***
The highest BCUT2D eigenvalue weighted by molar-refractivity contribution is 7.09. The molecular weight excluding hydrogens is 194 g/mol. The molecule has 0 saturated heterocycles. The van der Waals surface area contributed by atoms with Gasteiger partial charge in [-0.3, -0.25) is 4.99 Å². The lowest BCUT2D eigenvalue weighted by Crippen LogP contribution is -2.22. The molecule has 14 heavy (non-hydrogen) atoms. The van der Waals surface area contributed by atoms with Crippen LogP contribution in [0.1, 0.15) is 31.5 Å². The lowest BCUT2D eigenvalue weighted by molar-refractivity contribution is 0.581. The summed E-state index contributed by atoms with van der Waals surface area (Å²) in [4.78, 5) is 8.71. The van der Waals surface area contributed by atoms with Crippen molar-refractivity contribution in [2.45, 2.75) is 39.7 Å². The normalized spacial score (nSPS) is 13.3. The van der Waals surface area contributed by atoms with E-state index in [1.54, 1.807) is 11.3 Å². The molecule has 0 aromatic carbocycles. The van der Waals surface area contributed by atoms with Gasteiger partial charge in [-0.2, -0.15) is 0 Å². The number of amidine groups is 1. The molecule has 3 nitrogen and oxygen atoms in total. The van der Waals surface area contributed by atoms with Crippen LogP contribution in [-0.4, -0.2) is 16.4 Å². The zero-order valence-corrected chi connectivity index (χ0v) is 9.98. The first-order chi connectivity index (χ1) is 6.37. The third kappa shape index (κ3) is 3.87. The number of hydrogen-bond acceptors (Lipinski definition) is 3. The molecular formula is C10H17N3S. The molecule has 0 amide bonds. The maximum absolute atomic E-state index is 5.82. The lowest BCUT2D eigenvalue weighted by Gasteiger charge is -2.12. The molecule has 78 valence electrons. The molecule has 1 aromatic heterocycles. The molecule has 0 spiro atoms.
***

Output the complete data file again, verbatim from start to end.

The highest BCUT2D eigenvalue weighted by molar-refractivity contribution is 7.09. The molecular weight excluding hydrogens is 194 g/mol. The molecule has 0 saturated heterocycles. The van der Waals surface area contributed by atoms with Gasteiger partial charge in [-0.3, -0.25) is 4.99 Å². The lowest BCUT2D eigenvalue weighted by Crippen LogP contribution is -2.22. The molecule has 14 heavy (non-hydrogen) atoms. The van der Waals surface area contributed by atoms with Crippen LogP contribution in [0.1, 0.15) is 31.5 Å². The lowest BCUT2D eigenvalue weighted by molar-refractivity contribution is 0.581. The summed E-state index contributed by atoms with van der Waals surface area (Å²) in [4.78, 5) is 8.71. The van der Waals surface area contributed by atoms with Crippen molar-refractivity contribution in [2.45, 2.75) is 39.7 Å². The normalized spacial score (nSPS) is 13.3. The van der Waals surface area contributed by atoms with E-state index in [1.54, 1.807) is 11.3 Å². The molecule has 0 aromatic carbocycles. The van der Waals surface area contributed by atoms with Gasteiger partial charge in [-0.2, -0.15) is 0 Å². The number of amidine groups is 1. The molecule has 3 nitrogen and oxygen atoms in total. The van der Waals surface area contributed by atoms with Crippen LogP contribution in [-0.4, -0.2) is 16.4 Å². The zero-order valence-corrected chi connectivity index (χ0v) is 9.98. The first-order chi connectivity index (χ1) is 6.37. The third kappa shape index (κ3) is 3.87. The number of hydrogen-bond acceptors (Lipinski definition) is 3. The molecular formula is C10H17N3S. The molecule has 0 amide bonds. The maximum absolute atomic E-state index is 5.82. The lowest BCUT2D eigenvalue weighted by Gasteiger charge is -2.12. The molecule has 78 valence electrons. The molecule has 1 aromatic heterocycles. The molecule has 0 spiro atoms.